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Tooth powder.

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On the pros and cons of tooth powders.

I teach herbal cosmetics for 2 days a year at a school thataway (points to the right). I've made tooth powders, toothpastes, and even toothbrushes.

Tooth powders are extremely easy to make. Here's a few recipes:

Tooth powder from fresh herb
1 dl fresh herb (salvia, thyme, peppermint, spearmint, and/or parsley)
½ dl seasalt
Chop up herb, mix in salt, dry in a dehydrator (on 40 deg. C) for a few hours. When dry: blend into powder, pour into jars.

Tooth powder using dried herb
2 tblsp dried peel of lemon or orange (organically grown!)
50 g soda
2 tsp salt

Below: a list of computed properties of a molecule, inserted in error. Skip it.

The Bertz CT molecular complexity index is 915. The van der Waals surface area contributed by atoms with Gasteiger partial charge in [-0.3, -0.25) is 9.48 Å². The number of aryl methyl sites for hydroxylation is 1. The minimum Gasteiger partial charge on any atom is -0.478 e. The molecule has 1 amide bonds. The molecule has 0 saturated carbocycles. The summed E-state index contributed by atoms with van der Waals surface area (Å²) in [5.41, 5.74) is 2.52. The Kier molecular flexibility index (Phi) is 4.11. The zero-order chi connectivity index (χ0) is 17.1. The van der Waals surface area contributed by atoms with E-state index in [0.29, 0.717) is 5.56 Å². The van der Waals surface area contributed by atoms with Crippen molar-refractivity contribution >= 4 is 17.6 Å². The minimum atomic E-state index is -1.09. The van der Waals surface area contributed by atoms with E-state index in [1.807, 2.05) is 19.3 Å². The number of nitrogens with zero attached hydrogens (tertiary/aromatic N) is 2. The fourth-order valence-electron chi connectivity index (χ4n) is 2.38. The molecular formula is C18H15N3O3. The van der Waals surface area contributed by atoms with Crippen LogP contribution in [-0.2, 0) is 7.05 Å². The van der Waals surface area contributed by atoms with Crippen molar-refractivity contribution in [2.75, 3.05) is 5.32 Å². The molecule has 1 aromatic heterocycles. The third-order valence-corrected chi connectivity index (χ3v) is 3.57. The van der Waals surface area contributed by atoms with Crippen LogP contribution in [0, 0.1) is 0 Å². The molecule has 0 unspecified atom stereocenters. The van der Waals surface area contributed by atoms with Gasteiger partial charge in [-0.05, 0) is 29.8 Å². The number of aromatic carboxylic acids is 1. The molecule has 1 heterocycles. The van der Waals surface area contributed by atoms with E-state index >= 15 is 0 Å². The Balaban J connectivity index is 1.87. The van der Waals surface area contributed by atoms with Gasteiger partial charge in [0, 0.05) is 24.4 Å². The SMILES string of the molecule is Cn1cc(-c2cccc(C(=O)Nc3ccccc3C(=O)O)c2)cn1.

Blend to a powder. Citrus peel is rather tough, and therefore difficult to powder. I've usually gone the mortar-and-pestle route before putting the peel into the blender.

Ad hoc tooth powders using salt and/or soda
50 g soda and 2 tsp salt
or 50 g soda
or ½ dl salt
dried herb to taste
or 1-2 drops of an essential oil (EO)

Use any herbs or essential oils you fancy. Cinnamon is cool, both as a dried herb and as an EO, in tooth powder.
If you like the taste of anise you might appreciate aniseed, or fennel seed, or eucalyptus EO, or various other anisy herbs and/or EOs. I like thyme and parsley, so I use those.

Using tooth powders
Sprinkle some of it onto your wet toothbrush and brush away. When first making these I tried dipping the toothbrush into a jar of tooth powder -- this gets messy and un-powdery very fast.

Related entries: Herb salts - Parsley salt